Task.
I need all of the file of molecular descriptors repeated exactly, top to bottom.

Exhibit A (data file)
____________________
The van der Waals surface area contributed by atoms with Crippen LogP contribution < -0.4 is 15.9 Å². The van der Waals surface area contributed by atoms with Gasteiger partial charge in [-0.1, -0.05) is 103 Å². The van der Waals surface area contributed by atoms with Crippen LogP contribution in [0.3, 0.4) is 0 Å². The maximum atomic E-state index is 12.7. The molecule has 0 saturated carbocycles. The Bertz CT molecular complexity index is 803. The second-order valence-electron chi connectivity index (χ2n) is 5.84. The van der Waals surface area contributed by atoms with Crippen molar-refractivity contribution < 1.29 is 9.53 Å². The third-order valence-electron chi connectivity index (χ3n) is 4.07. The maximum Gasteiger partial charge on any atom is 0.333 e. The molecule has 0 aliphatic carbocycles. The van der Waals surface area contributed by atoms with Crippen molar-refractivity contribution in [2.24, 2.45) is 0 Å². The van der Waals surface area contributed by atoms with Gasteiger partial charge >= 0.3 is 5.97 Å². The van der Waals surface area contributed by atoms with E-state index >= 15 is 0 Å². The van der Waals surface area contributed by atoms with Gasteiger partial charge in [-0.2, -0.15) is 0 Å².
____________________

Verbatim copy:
The van der Waals surface area contributed by atoms with Crippen LogP contribution < -0.4 is 15.9 Å². The van der Waals surface area contributed by atoms with Gasteiger partial charge in [-0.1, -0.05) is 103 Å². The van der Waals surface area contributed by atoms with Crippen LogP contribution in [0.3, 0.4) is 0 Å². The maximum atomic E-state index is 12.7. The molecule has 0 saturated carbocycles. The Bertz CT molecular complexity index is 803. The second-order valence-electron chi connectivity index (χ2n) is 5.84. The van der Waals surface area contributed by atoms with Crippen molar-refractivity contribution < 1.29 is 9.53 Å². The third-order valence-electron chi connectivity index (χ3n) is 4.07. The maximum Gasteiger partial charge on any atom is 0.333 e. The molecule has 0 aliphatic carbocycles. The van der Waals surface area contributed by atoms with Crippen molar-refractivity contribution in [2.24, 2.45) is 0 Å². The van der Waals surface area contributed by atoms with Gasteiger partial charge >= 0.3 is 5.97 Å². The van der Waals surface area contributed by atoms with E-state index >= 15 is 0 Å². The van der Waals surface area contributed by atoms with Gasteiger partial charge in [-0.2, -0.15) is 0 Å².